Brand Building in a Digital Age with John Gerzema
John Gerzema, world-renowned social theorist on consumerism and the president of BrandAsset Consulting, talks about the promise of big data, social as a business model, and the end of “digital marketing.”
Think with Google: What do you see as the fundamentals of brand building? Have they changed in the digital age?
John Gerzema: While everything has changed in terms of tools,
channels and strategies, the fundamentals of brand building remain unchanged:
Marketing creates value when a brand builds an emotional relationship with its
customer. It's still about being different, better, special - and then fighting
to prove it over and over again.
Brands used to command fairly consistent positions in the marketplace, so brand building was linear: Functions were silo'ed. Messages were controllable. And brand managers had annual plans in nice black binders.
But today brand equity is in continuous flux, making brand building a messy and ever-changing affair. The best marketers today are open, honest and a bit vulnerable. They kind of embrace the chaos by being quick learners and good experimenters, who like a scientist is willing to admit failure in the process of discovery. But many don't believe this. They're still trying to persuade, rather than engage.
TwG: Why don't they believe this? Why should they?
JG: Marketers need to understand just how important
authenticity is to a brand. In our data from BrandAsset Valuator, trust in
brands and companies has declined by 50% since the global financial crisis.
Today, people trust one in four brands on average. This is because everything
is connected and searchable. Cisco estimates there will be 50 billion things
connected to the internet by 2020. That's a lot of potential fans, or
We're moving from social marketing to social as business model. This means that the best-run companies are built to be inherently listening, filtering, sharing and evolving. If you think about brands you admire, chances are their customers are the center of their organization. From Shultz to Hseih, the CEO is also a brand manager who believes that marketing is everybody's job. The social company shares insights, feedback, reviews, user-generated content across their organization to guide new product development, customer service improvements and community building.
TwG: How are companies using digital to build and strengthen their brands?
JG: Great companies are thinking holistically about their brands. They're understanding that their brand voice isn't built through advertising alone, but through all the new digital channels, be it Google search, Facebook fan pages, employee blogs, etc. These are all avenues to build a brand's voice and engage customers.
TwG: What's working? What isn't?
JG: What's working is that companies are doing a lot better job of fostering communities and creating bespoke strategies and creative by channels based on engagement. The old model started with a TV or a print idea and resulted in "let's lift the print to make a banner" (a.k.a. "matching sets of luggage"). Marketers are starting to think about the channel first. - But legacy organizational structures are a common barrier to evolution to a new model. Building a model that enables integration across all channels will be more difficult if "digital" is silo'ed within marketing or e-commerce, or if social media resides within the public relations function.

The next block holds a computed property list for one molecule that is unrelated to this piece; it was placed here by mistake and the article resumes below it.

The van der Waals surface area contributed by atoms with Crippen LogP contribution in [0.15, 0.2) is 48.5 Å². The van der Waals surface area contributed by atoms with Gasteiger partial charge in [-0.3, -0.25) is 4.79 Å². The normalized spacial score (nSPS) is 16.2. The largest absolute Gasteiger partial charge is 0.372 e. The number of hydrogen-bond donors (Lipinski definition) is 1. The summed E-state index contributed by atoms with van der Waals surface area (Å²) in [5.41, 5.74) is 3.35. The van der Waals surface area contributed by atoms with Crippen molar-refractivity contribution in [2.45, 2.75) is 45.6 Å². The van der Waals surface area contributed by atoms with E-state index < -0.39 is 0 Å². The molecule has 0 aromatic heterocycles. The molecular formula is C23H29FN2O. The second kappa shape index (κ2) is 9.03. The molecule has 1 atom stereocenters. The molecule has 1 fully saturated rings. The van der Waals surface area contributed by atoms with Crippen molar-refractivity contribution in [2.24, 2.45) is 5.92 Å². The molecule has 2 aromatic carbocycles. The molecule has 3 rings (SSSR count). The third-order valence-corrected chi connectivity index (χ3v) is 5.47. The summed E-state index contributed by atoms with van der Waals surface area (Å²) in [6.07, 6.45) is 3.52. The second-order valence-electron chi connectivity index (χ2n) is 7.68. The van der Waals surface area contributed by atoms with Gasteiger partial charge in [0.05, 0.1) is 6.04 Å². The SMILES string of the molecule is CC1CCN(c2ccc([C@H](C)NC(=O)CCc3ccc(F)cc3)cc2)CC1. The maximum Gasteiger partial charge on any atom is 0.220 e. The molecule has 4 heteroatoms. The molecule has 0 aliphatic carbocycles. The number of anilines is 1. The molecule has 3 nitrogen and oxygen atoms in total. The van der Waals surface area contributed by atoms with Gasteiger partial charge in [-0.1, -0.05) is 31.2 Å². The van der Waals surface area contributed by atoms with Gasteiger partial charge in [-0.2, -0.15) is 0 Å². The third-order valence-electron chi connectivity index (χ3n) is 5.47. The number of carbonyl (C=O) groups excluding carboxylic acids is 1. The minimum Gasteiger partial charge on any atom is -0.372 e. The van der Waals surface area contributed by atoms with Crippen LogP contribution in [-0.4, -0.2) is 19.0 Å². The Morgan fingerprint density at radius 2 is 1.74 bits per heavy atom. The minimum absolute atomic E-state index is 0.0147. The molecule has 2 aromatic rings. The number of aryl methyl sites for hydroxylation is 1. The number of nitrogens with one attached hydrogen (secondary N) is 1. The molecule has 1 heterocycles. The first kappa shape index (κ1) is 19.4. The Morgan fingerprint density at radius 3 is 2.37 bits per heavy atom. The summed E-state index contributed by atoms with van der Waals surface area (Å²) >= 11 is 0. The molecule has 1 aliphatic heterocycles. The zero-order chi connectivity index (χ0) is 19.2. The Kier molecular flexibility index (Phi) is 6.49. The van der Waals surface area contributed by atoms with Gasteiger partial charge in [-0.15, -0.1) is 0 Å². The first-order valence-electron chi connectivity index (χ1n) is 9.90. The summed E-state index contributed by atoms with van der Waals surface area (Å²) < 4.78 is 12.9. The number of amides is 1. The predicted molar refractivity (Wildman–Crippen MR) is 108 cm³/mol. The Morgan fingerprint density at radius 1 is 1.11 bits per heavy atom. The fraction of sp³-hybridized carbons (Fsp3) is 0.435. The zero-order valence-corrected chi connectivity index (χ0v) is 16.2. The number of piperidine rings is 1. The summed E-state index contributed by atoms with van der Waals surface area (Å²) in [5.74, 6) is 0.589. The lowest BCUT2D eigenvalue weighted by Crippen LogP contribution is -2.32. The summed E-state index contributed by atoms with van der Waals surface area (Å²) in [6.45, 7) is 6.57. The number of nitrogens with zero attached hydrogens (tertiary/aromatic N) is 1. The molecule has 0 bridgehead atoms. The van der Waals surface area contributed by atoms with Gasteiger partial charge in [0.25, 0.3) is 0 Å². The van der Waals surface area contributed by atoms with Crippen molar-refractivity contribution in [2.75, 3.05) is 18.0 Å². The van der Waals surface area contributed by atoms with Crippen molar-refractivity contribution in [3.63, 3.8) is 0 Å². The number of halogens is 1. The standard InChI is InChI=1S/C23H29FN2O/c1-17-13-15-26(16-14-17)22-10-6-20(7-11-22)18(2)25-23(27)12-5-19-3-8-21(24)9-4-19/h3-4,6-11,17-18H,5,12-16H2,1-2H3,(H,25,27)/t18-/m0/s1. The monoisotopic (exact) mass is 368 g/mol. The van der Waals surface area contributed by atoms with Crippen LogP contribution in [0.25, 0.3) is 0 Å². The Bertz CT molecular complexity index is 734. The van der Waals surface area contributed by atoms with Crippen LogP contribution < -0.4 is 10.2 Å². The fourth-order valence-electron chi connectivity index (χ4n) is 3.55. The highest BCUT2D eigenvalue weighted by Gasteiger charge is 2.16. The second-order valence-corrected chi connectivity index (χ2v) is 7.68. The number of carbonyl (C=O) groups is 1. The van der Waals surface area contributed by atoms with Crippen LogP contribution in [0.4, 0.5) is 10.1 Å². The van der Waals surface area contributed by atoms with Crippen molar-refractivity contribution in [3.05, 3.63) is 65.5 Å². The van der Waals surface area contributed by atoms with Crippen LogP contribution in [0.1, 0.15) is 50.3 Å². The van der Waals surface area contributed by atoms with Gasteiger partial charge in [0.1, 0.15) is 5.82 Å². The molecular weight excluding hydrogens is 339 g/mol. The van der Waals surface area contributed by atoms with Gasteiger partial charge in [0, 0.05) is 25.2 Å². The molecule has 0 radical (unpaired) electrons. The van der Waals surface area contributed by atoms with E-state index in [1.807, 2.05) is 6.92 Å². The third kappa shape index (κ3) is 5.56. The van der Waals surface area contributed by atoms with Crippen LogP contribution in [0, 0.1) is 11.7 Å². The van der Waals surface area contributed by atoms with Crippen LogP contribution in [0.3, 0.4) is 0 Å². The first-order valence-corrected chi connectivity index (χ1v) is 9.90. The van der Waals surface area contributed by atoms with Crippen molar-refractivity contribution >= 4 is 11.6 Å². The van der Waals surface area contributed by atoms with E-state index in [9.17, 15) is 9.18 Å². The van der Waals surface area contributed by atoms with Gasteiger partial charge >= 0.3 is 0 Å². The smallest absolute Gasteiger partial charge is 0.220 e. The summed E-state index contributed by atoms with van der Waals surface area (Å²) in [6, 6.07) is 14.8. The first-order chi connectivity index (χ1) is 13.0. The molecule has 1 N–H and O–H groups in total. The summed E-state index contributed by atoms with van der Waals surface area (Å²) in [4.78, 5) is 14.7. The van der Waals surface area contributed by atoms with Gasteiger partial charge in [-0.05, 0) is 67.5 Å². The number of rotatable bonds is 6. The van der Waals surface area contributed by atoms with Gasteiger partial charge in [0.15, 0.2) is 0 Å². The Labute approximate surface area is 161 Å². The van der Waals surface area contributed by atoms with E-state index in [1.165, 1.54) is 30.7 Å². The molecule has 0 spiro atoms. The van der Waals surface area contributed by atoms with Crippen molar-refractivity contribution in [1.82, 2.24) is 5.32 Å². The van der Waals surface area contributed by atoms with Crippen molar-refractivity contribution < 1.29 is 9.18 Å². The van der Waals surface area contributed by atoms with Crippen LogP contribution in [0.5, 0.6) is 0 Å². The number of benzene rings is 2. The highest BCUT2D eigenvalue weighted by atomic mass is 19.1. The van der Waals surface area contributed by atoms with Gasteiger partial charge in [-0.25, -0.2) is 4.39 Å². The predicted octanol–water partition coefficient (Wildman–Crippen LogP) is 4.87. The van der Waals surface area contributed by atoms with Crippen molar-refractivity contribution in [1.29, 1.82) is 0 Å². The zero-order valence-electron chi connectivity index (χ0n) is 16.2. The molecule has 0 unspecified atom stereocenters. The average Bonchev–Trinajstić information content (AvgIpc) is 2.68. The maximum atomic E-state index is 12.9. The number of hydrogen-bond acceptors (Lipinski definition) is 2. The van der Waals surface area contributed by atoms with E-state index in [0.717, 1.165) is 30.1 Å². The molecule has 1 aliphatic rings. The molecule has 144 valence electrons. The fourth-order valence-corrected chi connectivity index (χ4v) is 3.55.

TwG: What other challenges do marketers face?
JG: Integrating specialist partners is like "herding cats" for
clients. There are agency planners, agency creatives, social media experts,
media planners, communications planners, consultants, media-buying agencies,
search specialists, web design partners, digital creative partners - the list
goes on and on. And each function has their own philosophy, metrics and
P&L. I think it's really hard to be a client in this environment today.
They're facing shareholders and quarterly reporting cycles while trying to
master all this internal integration, idea integration, etc.
The solution to me is in the data. The data you can capture on consumers and behavior go way beyond optimizing your data analytics (search, display, creative, etc). If you examine that data, it can tell you a lot more. You can better define your target. You can better understand your most engaged consumers or advocates as well as how your products, services and creative are connecting (or not). Big data is here, but it takes equally big people to listen to, harness and collaborate with what it offers.
TwG: How should digital fit in with other brand building efforts?
JG: I look at it the other way around. Too many marketers still see digital as a channel, when it's really the technology that powers everything. To see a digital function is to think your brand building is television or a print ad. Maybe we need a new language.
"Great companies are thinking holistically about their brands. They’re understanding that their brand voice isn’t built through advertising alone, but through all the new digital channels, be it Google search, Facebook fan pages, employee blogs, etc."
- Published June 2012